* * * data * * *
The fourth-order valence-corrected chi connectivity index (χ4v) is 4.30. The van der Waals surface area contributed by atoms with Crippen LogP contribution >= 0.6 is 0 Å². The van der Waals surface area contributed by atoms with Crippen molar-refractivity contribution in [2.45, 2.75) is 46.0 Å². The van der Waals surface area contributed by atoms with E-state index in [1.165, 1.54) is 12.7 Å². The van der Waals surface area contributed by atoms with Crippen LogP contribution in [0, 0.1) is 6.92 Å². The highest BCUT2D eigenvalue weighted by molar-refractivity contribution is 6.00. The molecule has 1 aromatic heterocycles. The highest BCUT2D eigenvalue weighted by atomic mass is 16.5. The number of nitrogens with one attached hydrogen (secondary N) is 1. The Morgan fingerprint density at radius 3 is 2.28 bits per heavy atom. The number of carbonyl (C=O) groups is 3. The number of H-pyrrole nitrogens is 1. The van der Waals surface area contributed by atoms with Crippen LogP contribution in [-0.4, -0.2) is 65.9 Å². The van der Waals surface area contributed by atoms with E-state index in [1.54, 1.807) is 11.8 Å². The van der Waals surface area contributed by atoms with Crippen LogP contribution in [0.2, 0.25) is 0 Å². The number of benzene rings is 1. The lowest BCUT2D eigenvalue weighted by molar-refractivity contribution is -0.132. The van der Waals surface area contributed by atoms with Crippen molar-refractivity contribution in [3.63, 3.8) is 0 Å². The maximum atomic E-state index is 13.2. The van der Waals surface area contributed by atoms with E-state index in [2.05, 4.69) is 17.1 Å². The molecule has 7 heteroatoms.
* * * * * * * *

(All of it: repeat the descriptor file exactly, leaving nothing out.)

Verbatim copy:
The fourth-order valence-corrected chi connectivity index (χ4v) is 4.30. The van der Waals surface area contributed by atoms with Crippen LogP contribution >= 0.6 is 0 Å². The van der Waals surface area contributed by atoms with Crippen molar-refractivity contribution in [2.45, 2.75) is 46.0 Å². The van der Waals surface area contributed by atoms with E-state index in [1.165, 1.54) is 12.7 Å². The van der Waals surface area contributed by atoms with Crippen LogP contribution in [0, 0.1) is 6.92 Å². The highest BCUT2D eigenvalue weighted by molar-refractivity contribution is 6.00. The molecule has 1 aromatic heterocycles. The highest BCUT2D eigenvalue weighted by atomic mass is 16.5. The number of nitrogens with one attached hydrogen (secondary N) is 1. The Morgan fingerprint density at radius 3 is 2.28 bits per heavy atom. The number of carbonyl (C=O) groups is 3. The number of H-pyrrole nitrogens is 1. The van der Waals surface area contributed by atoms with Crippen LogP contribution in [-0.4, -0.2) is 65.9 Å². The van der Waals surface area contributed by atoms with E-state index in [1.54, 1.807) is 11.8 Å². The van der Waals surface area contributed by atoms with Crippen LogP contribution in [0.2, 0.25) is 0 Å². The number of benzene rings is 1. The lowest BCUT2D eigenvalue weighted by molar-refractivity contribution is -0.132. The van der Waals surface area contributed by atoms with Crippen molar-refractivity contribution in [3.63, 3.8) is 0 Å². The maximum atomic E-state index is 13.2. The van der Waals surface area contributed by atoms with E-state index in [2.05, 4.69) is 17.1 Å². The molecule has 7 heteroatoms.